Hildegard of Bingen, Heroines of the Medieval World by Sharon Bennett Connolly

heroines-of-the-medieval-worldA few weeks ago we had an interview with author Sharon Bennett Connolly. This week she has launched a blog tour for her book Heroines of the Medieval World.

Medieval Archives is honored to take part in the tour and help support great medieval books!

Sharon was kind enough to provide an excerpt from her book to post on the site. The excerpt focuses on Hildegard of Bingen, a saint and mystic. St Hildegard was named Doctor of the Church in October 2012 by Pope Benedict XVI. Follow the link after the excerpt to visit all the blog tour stops and to buy the book! Enjoy.

Excerpt on Hildegard of Bingen from Chapter 11: Literary Heroines

There was also the rather brilliant Hildegard of Bingen. Hildegard was born in 1098 in Bremersheim in the Rhineland. Born into a noble family, she was the tenth child of Hildebert and Mechtild and was destined for life in a convent from an early age. She was around eight years old when she was placed with Jutta of Sponheim, a reclusive (possibly an anchorite), religious noblewoman who supervised the education of young girls from noble families. In 1112, at the age of fourteen, Hildegard, along with other girls in Jutta’s charge, took her vows at the monastery at Disibodenberg. Under Jutta, who became prioress at Disibodenberg, Hildegard was taught to read, and Latin, although she was not proficient in the latter, and in later life she relied on her secretaries to correct her Latin grammar.

Hildegard was a woman of many talents, she was a visionary, a musician, philosopher, theologian and an expert in medicine. She lived at the monastery of Disibodenberg for more than thirty years. It was in her early years there that she first experienced visions, which would make her famous even in her own lifetime. Initially, she only revealed her prophetic visions to her mentor, Jutta, and it was only when God commanded to her record them, that she revealed them to her friend and secretary, Volmar. With the permission of the Abbot of Disibodenberg, Kuno, and with the encouragement of Volmar and a fellow nun, Richardis of Stade, Hildegard started writing down her visions when she was in her forties. It was only after much encouragement from her Archbishop, Henry of Mainz, that her first work, Scivias, was published. The beautifully illustrated work was given approval from a commission set up by Pope Eugene III and was also supported by the saintly Bernard of Clairvaux.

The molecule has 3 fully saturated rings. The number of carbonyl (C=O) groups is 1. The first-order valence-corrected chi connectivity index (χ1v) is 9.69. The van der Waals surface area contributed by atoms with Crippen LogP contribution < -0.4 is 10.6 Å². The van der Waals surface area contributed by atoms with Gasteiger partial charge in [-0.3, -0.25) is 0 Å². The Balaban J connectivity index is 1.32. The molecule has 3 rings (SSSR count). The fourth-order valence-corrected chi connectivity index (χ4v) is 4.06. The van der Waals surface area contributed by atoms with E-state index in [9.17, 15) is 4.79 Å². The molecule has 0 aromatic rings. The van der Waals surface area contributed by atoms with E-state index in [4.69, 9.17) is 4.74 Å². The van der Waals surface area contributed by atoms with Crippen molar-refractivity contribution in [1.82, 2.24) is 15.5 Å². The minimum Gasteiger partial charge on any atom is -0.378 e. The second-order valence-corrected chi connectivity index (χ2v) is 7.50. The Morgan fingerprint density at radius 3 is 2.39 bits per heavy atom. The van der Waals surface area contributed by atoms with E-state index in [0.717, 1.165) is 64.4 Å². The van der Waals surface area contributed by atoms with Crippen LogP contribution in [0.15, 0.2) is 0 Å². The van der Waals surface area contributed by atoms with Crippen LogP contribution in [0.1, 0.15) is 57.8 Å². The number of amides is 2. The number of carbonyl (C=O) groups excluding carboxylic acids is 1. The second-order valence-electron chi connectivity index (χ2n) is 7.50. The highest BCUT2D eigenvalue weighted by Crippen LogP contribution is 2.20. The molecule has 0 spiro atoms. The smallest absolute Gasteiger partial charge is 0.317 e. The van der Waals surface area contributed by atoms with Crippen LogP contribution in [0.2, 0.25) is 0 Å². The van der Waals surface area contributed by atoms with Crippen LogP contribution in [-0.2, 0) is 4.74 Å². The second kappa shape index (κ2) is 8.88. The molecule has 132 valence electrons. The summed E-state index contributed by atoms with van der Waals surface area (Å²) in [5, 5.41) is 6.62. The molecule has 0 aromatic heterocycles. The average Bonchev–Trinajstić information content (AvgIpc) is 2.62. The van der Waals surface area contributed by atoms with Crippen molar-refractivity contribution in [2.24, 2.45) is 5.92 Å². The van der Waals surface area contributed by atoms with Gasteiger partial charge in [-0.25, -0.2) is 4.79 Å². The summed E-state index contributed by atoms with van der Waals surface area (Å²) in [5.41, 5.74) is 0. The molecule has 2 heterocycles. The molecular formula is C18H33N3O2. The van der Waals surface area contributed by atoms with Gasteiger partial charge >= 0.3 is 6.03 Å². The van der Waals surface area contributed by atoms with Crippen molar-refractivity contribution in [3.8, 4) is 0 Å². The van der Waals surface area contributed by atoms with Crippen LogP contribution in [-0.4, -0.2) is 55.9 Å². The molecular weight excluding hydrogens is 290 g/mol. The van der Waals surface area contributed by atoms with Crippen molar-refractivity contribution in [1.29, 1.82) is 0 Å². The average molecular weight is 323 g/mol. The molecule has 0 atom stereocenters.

Abbot Bernard of Clairvaux was one of a number of theologians with whom Hildegard maintained a correspondence. She regularly asked the venerable abbot for advice and guidance, and help in interpreting her visions. In one letter, she would tell him, ‘I have from earliest childhood seen great marvels which my tongue has no power to express but which the Spirit of God has taught me that I may believe … Indeed, I have no formal training at all, for I know how to read only on the most elementary level, certainly with no deep analysis. But please give me your opinion in this matter, because I am untaught and untrained in exterior material, but am only taught inwardly, in my spirit.’
Hildegard corresponded with the great personalities of her time, with emperors, popes and even queens. Sometime between 1154 and 1171, she responded to a letter from Eleanor of Aquitaine, asking for advice, with the words ‘Your mind is like a wall which is covered with clouds, and you look everywhere but have no rest. Flee this and attain stability with God and men, and God will help you in all your tribulations. May God give you his blessing and help in all your works’.

In 1148 Hildegard had a vision in which God commanded her to take her nuns and establish her own nunnery. Although Abbot Kuno was reluctant to see Hildegard leave Disibodenberg – her reputation had brought the monastery pilgrims and prestige – she eventually prevailed and established a new convent at Rupertsberg. Hildegard’s convent admitted only noblewomen, she did not believe in mixing the classes within a convent, writing that different ‘classes of people should not be mixed, or they will fall out through deceit or arrogance, and the shame occasioned by their differences. The greatest danger of all is a breakdown in peaceful manners through mutual backbiting and hatred when the upper-class pounce on the lower or when the lower is promoted above the higher.’